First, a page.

*Featured photo: Cercle jaune II. Aude Franjou, personal collection, Nemours, France, 2017, 1m20. Sculpted linen: Linen tow, linen string, hot dyed. ©AudeFranjou
Non-conventional sculptures ranging from monumental forms to sinuous miniatures in which nothing is left up to chance, the works of Aude Franjou, a fibre artist and sculptor born in 1975, trained at the Ecole Supérieur d’Arts Appliqués Duperré, Paris, are inspired by botanical architecture, the tree barks rough tactility, and the ramifications of corals.
These works emerge from the physical, repeated, systematic gesture, from a technique honed over time that incorporates rural materials such as raw hemp, fibres that Franjou skilfully traps with linen yarns in shades of red, yellow, blue and white.
The reading of these vibrant and intense works unveils the passions and complex nuances of the artist’s feelings, who invites us, through shapes, colours and spaces, to resonate with the essence of an evocative and unprecedented creative universe.
After graduating in Art History, you completed your training at L’École Duperré specializing in textile art and tapestry. What aspects, techniques or characteristics of weaving are present in your work today? How and why did you come to develop your personal sculptural technique off the loom?
The use of string is the continuity between my training and my current work.
I make my sculptures using a technique called wrapping. This technique consists in wrapping a raw, coarse material with a more refined, more noble material. It is used in rope-making, in textiles…
When I left school, I had the idea of working on tree barks. I made a series of macro photos, then a cartoon and finally created a tapestry… Needless to say that all traces of volume were lost. I lost the effect of wood grain, of hollows, in a word I lost all the texture of bark even if I was working with colour.
I then turned to monochrome tapestries and began to work in volume by means of the knot and intertwining, excrescence/outgrowth techniques, that can also be found in the work of Magdalena Abakanowicz.
After that I decided to work with plant materials, so naturally linen was the first choice.
As for the technique, I stopped weaving on the tapestry frame and laid my threads on the ground. With the tension of the wrapping, the volutes of material emerged, the volume I was looking for was there. At first, I made very small pieces, made with embroidery thread. With time I gained confidence and was able to move on to another scale.
 preparatory drawing used as template in tapestry
What is the source of your inspiration?
I feel very inspired by the nature that surrounds me, the roots, the vines, but also the human skeleton, corals, algae and trees. I recently asked myself what I would miss the most if I had to move, and the answer was obvious: the forest, because I live in the heart of one, rich in its diversity of species, of smells and of landscapes that inspire me. Sometimes taiga with birch trees, or maritime pines and white sandy paths, or centuries-old oaks, or the blockfields and their incredible shapes of sandstone worked by erosion. And then there is the ocean, always in motion, to which I am so drawn, that regenerates me.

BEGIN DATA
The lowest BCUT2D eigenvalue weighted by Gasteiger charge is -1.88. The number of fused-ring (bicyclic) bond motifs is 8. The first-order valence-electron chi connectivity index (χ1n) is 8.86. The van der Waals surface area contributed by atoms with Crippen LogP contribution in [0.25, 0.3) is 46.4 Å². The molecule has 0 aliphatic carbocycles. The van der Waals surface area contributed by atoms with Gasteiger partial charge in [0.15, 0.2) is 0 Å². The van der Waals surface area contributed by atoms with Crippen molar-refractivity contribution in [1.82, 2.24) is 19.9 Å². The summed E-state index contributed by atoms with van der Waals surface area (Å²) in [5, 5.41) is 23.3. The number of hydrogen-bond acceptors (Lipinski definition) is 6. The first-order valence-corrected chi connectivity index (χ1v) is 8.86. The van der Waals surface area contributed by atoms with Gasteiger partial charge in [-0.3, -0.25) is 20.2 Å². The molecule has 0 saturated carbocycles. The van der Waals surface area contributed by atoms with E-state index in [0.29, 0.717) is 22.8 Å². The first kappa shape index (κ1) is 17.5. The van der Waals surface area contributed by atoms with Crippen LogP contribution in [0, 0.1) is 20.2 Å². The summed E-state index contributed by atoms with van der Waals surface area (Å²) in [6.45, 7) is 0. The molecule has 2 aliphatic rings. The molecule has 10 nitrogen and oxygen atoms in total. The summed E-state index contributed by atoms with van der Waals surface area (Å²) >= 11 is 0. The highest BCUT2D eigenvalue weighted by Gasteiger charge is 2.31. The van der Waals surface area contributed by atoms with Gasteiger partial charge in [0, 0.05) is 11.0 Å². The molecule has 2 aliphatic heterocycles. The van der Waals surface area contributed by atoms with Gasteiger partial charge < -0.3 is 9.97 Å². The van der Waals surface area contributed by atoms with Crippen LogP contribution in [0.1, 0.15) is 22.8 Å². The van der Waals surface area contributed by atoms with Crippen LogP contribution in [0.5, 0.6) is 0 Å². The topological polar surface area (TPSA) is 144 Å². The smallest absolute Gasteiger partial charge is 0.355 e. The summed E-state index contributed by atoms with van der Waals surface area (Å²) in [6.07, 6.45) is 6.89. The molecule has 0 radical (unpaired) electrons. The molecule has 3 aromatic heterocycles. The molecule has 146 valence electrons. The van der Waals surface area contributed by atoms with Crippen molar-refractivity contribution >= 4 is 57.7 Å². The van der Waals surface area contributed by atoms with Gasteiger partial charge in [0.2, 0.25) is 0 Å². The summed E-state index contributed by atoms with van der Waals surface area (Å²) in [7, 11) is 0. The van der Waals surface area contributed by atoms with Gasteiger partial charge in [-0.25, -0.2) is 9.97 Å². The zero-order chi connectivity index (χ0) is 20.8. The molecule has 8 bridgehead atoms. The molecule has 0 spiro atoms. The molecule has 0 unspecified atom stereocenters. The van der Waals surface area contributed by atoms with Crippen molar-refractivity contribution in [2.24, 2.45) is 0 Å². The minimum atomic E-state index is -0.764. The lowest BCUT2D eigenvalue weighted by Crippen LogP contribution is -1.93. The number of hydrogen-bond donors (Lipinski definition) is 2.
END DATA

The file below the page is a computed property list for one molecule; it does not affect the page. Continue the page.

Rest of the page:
What connects all these things is the way in which nature, in its evolution, finds its substrate and grows, surprises us by its harmony, its aestheticism. Nature amazes me and questions me, because there is little or no false note in nature. The world we live in should question each of us, what do we do, and how do we treat it?
You use a reduced range of materials to create your sculptures, exclusively linen twine and hemp thread. What are the technical but above all sensory and expressive qualities that you find in them that led you to adopt them as the materials of choice for your work?
My choice is now linen. I have chosen linen as the medium for my work. Maybe this is an echo from my childhood? I used to live in the countryside when in Spring the flax fields were covered with thousands of blue, white and pink flowers, it was magnificent. There was also the ocean shore, the ropes of the boats in the port of La Cotinière, alive, moving, wise or threatening. If your foot happens to get caught in a harmless looking roll of rope, your ankle might break but certainly not the rope! Such strength! It is moving to see the wear and tear of a rope that has been handled thousands of times by men… and quite often by women too. I use flax yarn as the “soul” of my sculptures and more or less fine string for the wrapping work. I create the shape as I sculpt the material, I live through that moment with it. My emotions, my thoughts seep into my work.
Linen is more complex a material than it seems. Think of this light stem that bends in the wind and that, once transformed, becomes uniquely strong. Flax fibre is incredibly alive, it changes with the weather. In a very hot climate, the material softens and becomes almost tender, while humidity and cold make it stiff, rough and hard to the point of damaging my hands! When this happens, I have to tame that material which rebels and does not wish to comply. Linen is definitely not passive or inert.